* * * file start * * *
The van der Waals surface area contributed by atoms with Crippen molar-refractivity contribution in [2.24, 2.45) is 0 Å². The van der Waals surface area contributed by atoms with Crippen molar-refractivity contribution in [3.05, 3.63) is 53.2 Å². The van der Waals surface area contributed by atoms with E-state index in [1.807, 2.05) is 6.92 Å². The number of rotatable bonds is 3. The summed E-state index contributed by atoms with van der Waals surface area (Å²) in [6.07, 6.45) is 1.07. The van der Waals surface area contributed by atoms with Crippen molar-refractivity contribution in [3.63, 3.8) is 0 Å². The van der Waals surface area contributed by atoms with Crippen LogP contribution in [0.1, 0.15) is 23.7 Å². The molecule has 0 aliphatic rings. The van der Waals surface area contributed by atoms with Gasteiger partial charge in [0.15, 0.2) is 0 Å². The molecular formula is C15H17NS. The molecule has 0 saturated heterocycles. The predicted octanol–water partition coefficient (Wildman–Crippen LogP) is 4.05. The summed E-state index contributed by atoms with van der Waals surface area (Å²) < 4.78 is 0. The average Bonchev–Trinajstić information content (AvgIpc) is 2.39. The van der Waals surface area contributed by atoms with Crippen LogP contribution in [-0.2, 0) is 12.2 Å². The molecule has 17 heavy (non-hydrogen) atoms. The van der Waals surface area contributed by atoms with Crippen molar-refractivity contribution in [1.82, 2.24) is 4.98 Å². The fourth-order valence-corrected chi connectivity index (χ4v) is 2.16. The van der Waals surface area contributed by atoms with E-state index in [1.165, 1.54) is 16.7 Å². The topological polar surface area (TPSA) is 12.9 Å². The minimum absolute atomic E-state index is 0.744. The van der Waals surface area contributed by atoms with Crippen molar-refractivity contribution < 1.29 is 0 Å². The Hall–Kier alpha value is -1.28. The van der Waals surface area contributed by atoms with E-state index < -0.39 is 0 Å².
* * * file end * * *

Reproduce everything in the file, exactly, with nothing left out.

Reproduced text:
The van der Waals surface area contributed by atoms with Crippen molar-refractivity contribution in [2.24, 2.45) is 0 Å². The van der Waals surface area contributed by atoms with Crippen molar-refractivity contribution in [3.05, 3.63) is 53.2 Å². The van der Waals surface area contributed by atoms with E-state index in [1.807, 2.05) is 6.92 Å². The number of rotatable bonds is 3. The summed E-state index contributed by atoms with van der Waals surface area (Å²) in [6.07, 6.45) is 1.07. The van der Waals surface area contributed by atoms with Crippen molar-refractivity contribution in [3.63, 3.8) is 0 Å². The van der Waals surface area contributed by atoms with Crippen LogP contribution in [0.1, 0.15) is 23.7 Å². The molecule has 0 aliphatic rings. The van der Waals surface area contributed by atoms with Gasteiger partial charge in [0.15, 0.2) is 0 Å². The molecular formula is C15H17NS. The molecule has 0 saturated heterocycles. The predicted octanol–water partition coefficient (Wildman–Crippen LogP) is 4.05. The summed E-state index contributed by atoms with van der Waals surface area (Å²) < 4.78 is 0. The average Bonchev–Trinajstić information content (AvgIpc) is 2.39. The van der Waals surface area contributed by atoms with Crippen LogP contribution in [-0.2, 0) is 12.2 Å². The molecule has 17 heavy (non-hydrogen) atoms. The van der Waals surface area contributed by atoms with Crippen molar-refractivity contribution in [1.82, 2.24) is 4.98 Å². The fourth-order valence-corrected chi connectivity index (χ4v) is 2.16. The van der Waals surface area contributed by atoms with E-state index in [1.165, 1.54) is 16.7 Å². The topological polar surface area (TPSA) is 12.9 Å². The minimum absolute atomic E-state index is 0.744. The van der Waals surface area contributed by atoms with Crippen molar-refractivity contribution < 1.29 is 0 Å². The Hall–Kier alpha value is -1.28. The van der Waals surface area contributed by atoms with E-state index < -0.39 is 0 Å².